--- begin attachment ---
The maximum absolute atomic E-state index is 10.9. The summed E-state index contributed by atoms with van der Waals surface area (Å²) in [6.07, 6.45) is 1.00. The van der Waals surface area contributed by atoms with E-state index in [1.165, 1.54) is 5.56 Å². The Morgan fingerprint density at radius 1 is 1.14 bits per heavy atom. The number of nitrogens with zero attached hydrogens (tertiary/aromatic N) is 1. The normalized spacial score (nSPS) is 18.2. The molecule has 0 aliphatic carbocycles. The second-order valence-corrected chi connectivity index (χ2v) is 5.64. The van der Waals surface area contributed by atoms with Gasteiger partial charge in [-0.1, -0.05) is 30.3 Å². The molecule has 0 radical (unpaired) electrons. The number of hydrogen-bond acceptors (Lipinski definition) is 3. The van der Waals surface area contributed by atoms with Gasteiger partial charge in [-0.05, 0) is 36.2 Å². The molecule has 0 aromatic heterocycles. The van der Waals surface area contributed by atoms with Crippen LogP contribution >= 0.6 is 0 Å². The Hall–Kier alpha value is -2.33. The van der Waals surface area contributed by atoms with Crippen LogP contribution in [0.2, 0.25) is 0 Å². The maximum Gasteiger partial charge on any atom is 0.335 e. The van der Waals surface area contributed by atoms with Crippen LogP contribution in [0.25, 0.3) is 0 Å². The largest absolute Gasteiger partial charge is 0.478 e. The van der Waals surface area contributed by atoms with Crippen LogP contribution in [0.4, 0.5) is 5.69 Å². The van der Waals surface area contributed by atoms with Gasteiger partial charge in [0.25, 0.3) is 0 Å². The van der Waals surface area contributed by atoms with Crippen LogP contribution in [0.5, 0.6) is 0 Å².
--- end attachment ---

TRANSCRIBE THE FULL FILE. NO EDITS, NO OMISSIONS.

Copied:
The maximum absolute atomic E-state index is 10.9. The summed E-state index contributed by atoms with van der Waals surface area (Å²) in [6.07, 6.45) is 1.00. The van der Waals surface area contributed by atoms with E-state index in [1.165, 1.54) is 5.56 Å². The Morgan fingerprint density at radius 1 is 1.14 bits per heavy atom. The number of nitrogens with zero attached hydrogens (tertiary/aromatic N) is 1. The normalized spacial score (nSPS) is 18.2. The molecule has 0 aliphatic carbocycles. The second-order valence-corrected chi connectivity index (χ2v) is 5.64. The van der Waals surface area contributed by atoms with Gasteiger partial charge in [-0.1, -0.05) is 30.3 Å². The molecule has 0 radical (unpaired) electrons. The number of hydrogen-bond acceptors (Lipinski definition) is 3. The van der Waals surface area contributed by atoms with Gasteiger partial charge in [-0.05, 0) is 36.2 Å². The molecule has 0 aromatic heterocycles. The van der Waals surface area contributed by atoms with Crippen LogP contribution >= 0.6 is 0 Å². The Hall–Kier alpha value is -2.33. The van der Waals surface area contributed by atoms with Crippen LogP contribution in [0.2, 0.25) is 0 Å². The maximum Gasteiger partial charge on any atom is 0.335 e. The van der Waals surface area contributed by atoms with Crippen LogP contribution in [0.25, 0.3) is 0 Å². The largest absolute Gasteiger partial charge is 0.478 e. The van der Waals surface area contributed by atoms with Crippen LogP contribution in [0.4, 0.5) is 5.69 Å². The van der Waals surface area contributed by atoms with Gasteiger partial charge in [0.25, 0.3) is 0 Å². The van der Waals surface area contributed by atoms with Crippen LogP contribution in [0.5, 0.6) is 0 Å².